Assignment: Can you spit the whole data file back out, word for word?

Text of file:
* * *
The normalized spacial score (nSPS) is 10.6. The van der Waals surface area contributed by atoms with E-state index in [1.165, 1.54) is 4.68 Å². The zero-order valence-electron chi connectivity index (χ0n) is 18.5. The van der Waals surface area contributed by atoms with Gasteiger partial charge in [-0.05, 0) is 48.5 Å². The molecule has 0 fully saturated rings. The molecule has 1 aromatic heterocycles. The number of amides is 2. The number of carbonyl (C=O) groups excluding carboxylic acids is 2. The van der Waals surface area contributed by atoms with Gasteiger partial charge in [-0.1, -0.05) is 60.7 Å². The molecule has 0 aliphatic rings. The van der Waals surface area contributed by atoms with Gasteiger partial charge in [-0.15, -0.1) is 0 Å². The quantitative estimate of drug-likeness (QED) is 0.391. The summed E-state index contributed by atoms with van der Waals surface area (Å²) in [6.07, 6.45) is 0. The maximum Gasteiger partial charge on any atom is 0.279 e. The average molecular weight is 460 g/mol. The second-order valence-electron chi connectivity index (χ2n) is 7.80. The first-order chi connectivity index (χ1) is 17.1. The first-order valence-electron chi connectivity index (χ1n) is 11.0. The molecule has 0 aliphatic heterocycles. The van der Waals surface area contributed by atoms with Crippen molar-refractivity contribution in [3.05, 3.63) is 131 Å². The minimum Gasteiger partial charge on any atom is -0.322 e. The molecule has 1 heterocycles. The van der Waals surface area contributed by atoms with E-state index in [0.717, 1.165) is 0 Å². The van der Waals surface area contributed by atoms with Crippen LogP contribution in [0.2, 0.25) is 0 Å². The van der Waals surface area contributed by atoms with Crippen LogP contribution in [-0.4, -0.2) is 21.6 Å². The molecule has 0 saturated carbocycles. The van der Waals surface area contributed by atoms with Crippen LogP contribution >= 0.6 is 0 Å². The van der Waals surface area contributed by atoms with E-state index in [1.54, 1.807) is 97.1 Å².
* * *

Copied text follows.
The normalized spacial score (nSPS) is 10.6. The van der Waals surface area contributed by atoms with E-state index in [1.165, 1.54) is 4.68 Å². The zero-order valence-electron chi connectivity index (χ0n) is 18.5. The van der Waals surface area contributed by atoms with Gasteiger partial charge in [-0.05, 0) is 48.5 Å². The molecule has 0 fully saturated rings. The molecule has 1 aromatic heterocycles. The number of amides is 2. The number of carbonyl (C=O) groups excluding carboxylic acids is 2. The van der Waals surface area contributed by atoms with Gasteiger partial charge in [-0.1, -0.05) is 60.7 Å². The molecule has 0 aliphatic rings. The van der Waals surface area contributed by atoms with Gasteiger partial charge in [-0.15, -0.1) is 0 Å². The quantitative estimate of drug-likeness (QED) is 0.391. The summed E-state index contributed by atoms with van der Waals surface area (Å²) in [6.07, 6.45) is 0. The maximum Gasteiger partial charge on any atom is 0.279 e. The average molecular weight is 460 g/mol. The second-order valence-electron chi connectivity index (χ2n) is 7.80. The first-order chi connectivity index (χ1) is 17.1. The first-order valence-electron chi connectivity index (χ1n) is 11.0. The molecule has 0 aliphatic heterocycles. The van der Waals surface area contributed by atoms with Crippen molar-refractivity contribution in [3.05, 3.63) is 131 Å². The minimum Gasteiger partial charge on any atom is -0.322 e. The molecule has 1 heterocycles. The van der Waals surface area contributed by atoms with E-state index in [0.717, 1.165) is 0 Å². The van der Waals surface area contributed by atoms with Crippen LogP contribution in [0.2, 0.25) is 0 Å². The van der Waals surface area contributed by atoms with Crippen LogP contribution in [-0.4, -0.2) is 21.6 Å². The molecule has 0 saturated carbocycles. The van der Waals surface area contributed by atoms with Crippen LogP contribution >= 0.6 is 0 Å². The van der Waals surface area contributed by atoms with E-state index in [1.54, 1.807) is 97.1 Å².